Friday, November 26, 2010

The Apostle Paul's Understanding of the Old Testament View of the Law

I believe that the key to understanding Paul’s teaching on law and gospel is actually found in the Old Testament. In particular, what does the Old Testament say about the role of old covenant law, eschatological law, and the gospel? Sadly, these questions have not been asked by the majority of those who have sought to interpret Paul’s teaching in Galatians and Romans. The key to understanding the debate concerning justification by the works of the law in the early church actually lies in understanding that the Mosaic covenant was a gracious covenant in which present and future grace was conditional upon works, i.e., upon obedience to the covenant performed in the context of grace. In other words, the Mosaic covenant is at one and the same time a covenant of grace and a covenant of works.

Here are some quotes from my essay “Paul and the New Covenant Paradigm” in the book An Everlasting Covenant: Biblical and Theological Essays in Honour of William J. Dumbrell from the sub-section that discusses the Old Testament view of the law:

“While it is definitely true that Christ is the only person who has kept God’s law perfectly and that his perfect righteousness must cover a person’s iniquity in order that he or she might be able to live in the presence of the most holy God, it is to overlook the gracious nature of the Mosaic law to keep on talking of the Mosaic law as if it required the absolute perfection of the people of Israel per se and to ignore the Old Testament concept of covenant righteousness. Rather, the truth of the matter is that it is precisely because no ordinary Israelite could keep God’s requirements absolutely that God in his grace provided a means of atonement for the people through the sacrificial system, which was an integral part of the Mosaic law. Significantly, the fact that the grace of the forgiveness of sins was built into the Mosaic law is the very thing that made it possible for some Israelites to keep the Mosaic law in the divinely intended covenantal sense” (p. 124).

“Understanding the gracious nature of the Mosaic law and how this establishes a valid doctrine of justification by the works of the Mosaic law is also the key to understanding the dual function that the Mosaic law had under the old covenant. To summarize this dual function, the Mosaic law had, on the one hand, a justifying and vivifying function, and on the other hand, a condemnatory and mortifying function. The law justified and vivified those who covenantally kept the law (Deut 6:25; 30:15-16, 19-20; Ps 19:7; 119:93, 156), but it condemned and mortified those who did not keep it in the required covenantal sense (Deut 30:15, 18-19)” (pp. 125–6).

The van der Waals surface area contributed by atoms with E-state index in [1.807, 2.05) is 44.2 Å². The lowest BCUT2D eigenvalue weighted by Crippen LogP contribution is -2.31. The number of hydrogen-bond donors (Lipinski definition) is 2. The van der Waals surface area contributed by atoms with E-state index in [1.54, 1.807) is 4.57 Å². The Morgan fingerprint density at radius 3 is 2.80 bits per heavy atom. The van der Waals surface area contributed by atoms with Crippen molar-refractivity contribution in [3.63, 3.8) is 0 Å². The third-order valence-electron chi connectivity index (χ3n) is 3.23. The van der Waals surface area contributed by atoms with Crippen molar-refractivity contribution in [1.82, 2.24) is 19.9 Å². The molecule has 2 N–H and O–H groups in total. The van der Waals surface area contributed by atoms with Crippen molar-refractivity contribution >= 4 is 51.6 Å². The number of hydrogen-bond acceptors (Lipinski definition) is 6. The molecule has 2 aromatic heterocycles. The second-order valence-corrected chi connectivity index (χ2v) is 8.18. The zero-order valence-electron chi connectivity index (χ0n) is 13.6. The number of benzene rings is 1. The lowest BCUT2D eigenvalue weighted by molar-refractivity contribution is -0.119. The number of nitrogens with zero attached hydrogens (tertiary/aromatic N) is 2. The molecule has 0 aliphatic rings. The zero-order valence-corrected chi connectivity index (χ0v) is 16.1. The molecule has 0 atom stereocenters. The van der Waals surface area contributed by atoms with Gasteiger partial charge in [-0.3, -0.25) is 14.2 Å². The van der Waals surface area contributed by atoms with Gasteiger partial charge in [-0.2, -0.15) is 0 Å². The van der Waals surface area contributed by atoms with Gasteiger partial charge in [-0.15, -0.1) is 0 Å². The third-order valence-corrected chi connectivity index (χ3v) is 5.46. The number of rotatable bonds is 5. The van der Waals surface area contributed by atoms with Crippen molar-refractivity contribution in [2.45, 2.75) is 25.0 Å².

“It will be argued below that Paul understood this dual function of covenant law in the Old Testament, and that his teaching in Galatians and Romans reflects this dual function of torah. Paul’s teaching in these epistles should not be interpreted in a way that makes him contradict the Old Testament teaching on the justifying and vivifying function of the Mosaic law for those among old covenant Israel who had the law of God written on their hearts by his Spirit” (p. 126).

It is to be noted that I am arguing in a manner consistent with orthodox Judaism that justification by covenantal obedience to the Mosaic law (what Paul and his Jewish opponents called justification by the works of the law) is a legitimate Mosaic (or Old Testament) doctrine as Deut 6:25 clearly posits:
“and righteousness will be ours, if we observe to do all this commandment before Yahweh our God, as he has commanded us” (Deut 6:25).
To quote from John Davies’s study on Deut 6: “It is inescapable from a reading of Deuteronomy 6 that central to God’s covenant with Israel is the call to love him unreservedly, with all that this entails. Without such love, Israel cannot expect to be ‘right’ with God, or to enjoy any of the previously promised blessings. To put it bluntly, salvation necessitates loving obedience as its sine qua non” (John Davies, “Love for God—A Neglected Theological Locus,” in An Everlasting Covenant: Biblical and Theological Essays in Honour of William J. Dumbrell [Reformed Theological Review Supplement Series 4; eds. John A. Davies and Allan Harman; Doncaster: Reformed Theological Review, 2010], 151).

In the light of Deut 6:25, the question is: does the Old Testament record anyone as having kept torah, and in particular the torah of Moses?

“The Old Testament speaks of God’s torah as something that was indeed kept, albeit by only a small number of people in the Old Testament age. This fact needs to be acknowledged and integrated into our Protestant systematic theologies. Abraham, for example, is described by God as being a person who ‘obeyed [Yahweh’s] voice and kept [his] charge, [his] commandments … statutes … and … laws’ (Gen 26:5). David is also acknowledged by God in 1 Kings 14:8 as being someone ‘who kept my commandments and followed me with all his heart, doing only that which was right in my eyes.’ From the Old Testament perspective, therefore, torah is doable. Both Abraham and David were keepers of torah” (Coxhead, "Paul and the New Covenant Paradigm," 123), although it should be noted that the torah kept by Abraham was not the torah of Moses.

But the fact that Mosaic torah was doable means that the Mosaic covenant was a gracious covenant. Furthermore, if Mosaic torah is actually doable, then it logically follows that justification by the works of the law is a legitimate Old Testament concept. But it was legitimate only for a time. As Paul will argue, justification by the works of the Mosaic law is a doctrine (1) that excludes the Gentiles, (2) that “failed” (according to God’s plan) to bring justification to Israel as a whole, and (3) that does not apply in the new covenant age.

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